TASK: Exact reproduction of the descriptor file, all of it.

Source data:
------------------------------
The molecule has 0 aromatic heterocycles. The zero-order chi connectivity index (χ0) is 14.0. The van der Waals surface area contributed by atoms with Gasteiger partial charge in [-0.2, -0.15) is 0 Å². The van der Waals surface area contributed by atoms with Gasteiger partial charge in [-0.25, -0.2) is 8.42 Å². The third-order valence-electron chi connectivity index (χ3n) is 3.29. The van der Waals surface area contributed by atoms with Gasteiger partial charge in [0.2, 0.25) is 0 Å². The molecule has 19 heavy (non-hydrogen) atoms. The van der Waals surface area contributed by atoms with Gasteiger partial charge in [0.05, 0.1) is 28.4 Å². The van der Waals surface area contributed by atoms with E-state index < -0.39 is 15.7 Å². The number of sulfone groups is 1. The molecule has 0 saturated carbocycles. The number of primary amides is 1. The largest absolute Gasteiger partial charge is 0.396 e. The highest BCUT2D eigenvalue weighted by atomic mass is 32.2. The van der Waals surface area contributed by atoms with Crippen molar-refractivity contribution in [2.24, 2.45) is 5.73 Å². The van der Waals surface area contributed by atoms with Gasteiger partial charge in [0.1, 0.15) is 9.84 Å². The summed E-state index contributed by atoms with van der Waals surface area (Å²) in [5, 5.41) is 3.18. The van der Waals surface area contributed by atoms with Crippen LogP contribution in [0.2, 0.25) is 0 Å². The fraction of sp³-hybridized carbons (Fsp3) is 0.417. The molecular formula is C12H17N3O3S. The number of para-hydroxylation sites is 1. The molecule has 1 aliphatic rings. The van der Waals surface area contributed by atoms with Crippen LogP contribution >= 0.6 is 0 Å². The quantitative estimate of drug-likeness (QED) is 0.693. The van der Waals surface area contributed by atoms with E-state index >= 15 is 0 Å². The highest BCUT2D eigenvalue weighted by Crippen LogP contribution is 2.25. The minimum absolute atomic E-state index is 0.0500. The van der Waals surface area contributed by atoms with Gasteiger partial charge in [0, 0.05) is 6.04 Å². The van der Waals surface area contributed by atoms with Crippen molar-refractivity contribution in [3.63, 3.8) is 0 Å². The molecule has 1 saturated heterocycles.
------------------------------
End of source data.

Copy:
The molecule has 0 aromatic heterocycles. The zero-order chi connectivity index (χ0) is 14.0. The van der Waals surface area contributed by atoms with Gasteiger partial charge in [-0.2, -0.15) is 0 Å². The van der Waals surface area contributed by atoms with Gasteiger partial charge in [-0.25, -0.2) is 8.42 Å². The third-order valence-electron chi connectivity index (χ3n) is 3.29. The van der Waals surface area contributed by atoms with Gasteiger partial charge in [0.2, 0.25) is 0 Å². The molecule has 19 heavy (non-hydrogen) atoms. The van der Waals surface area contributed by atoms with Gasteiger partial charge in [0.05, 0.1) is 28.4 Å². The van der Waals surface area contributed by atoms with E-state index < -0.39 is 15.7 Å². The number of sulfone groups is 1. The molecule has 0 saturated carbocycles. The number of primary amides is 1. The largest absolute Gasteiger partial charge is 0.396 e. The highest BCUT2D eigenvalue weighted by atomic mass is 32.2. The van der Waals surface area contributed by atoms with Crippen molar-refractivity contribution in [2.24, 2.45) is 5.73 Å². The van der Waals surface area contributed by atoms with Gasteiger partial charge in [0.1, 0.15) is 9.84 Å². The summed E-state index contributed by atoms with van der Waals surface area (Å²) in [5, 5.41) is 3.18. The van der Waals surface area contributed by atoms with Crippen LogP contribution in [0.2, 0.25) is 0 Å². The fraction of sp³-hybridized carbons (Fsp3) is 0.417. The molecular formula is C12H17N3O3S. The number of para-hydroxylation sites is 1. The molecule has 1 aliphatic rings. The van der Waals surface area contributed by atoms with Crippen LogP contribution >= 0.6 is 0 Å². The quantitative estimate of drug-likeness (QED) is 0.693. The van der Waals surface area contributed by atoms with E-state index >= 15 is 0 Å². The highest BCUT2D eigenvalue weighted by Crippen LogP contribution is 2.25. The minimum absolute atomic E-state index is 0.0500. The van der Waals surface area contributed by atoms with Gasteiger partial charge in [0, 0.05) is 6.04 Å². The van der Waals surface area contributed by atoms with Crippen molar-refractivity contribution in [3.63, 3.8) is 0 Å². The molecule has 1 saturated heterocycles.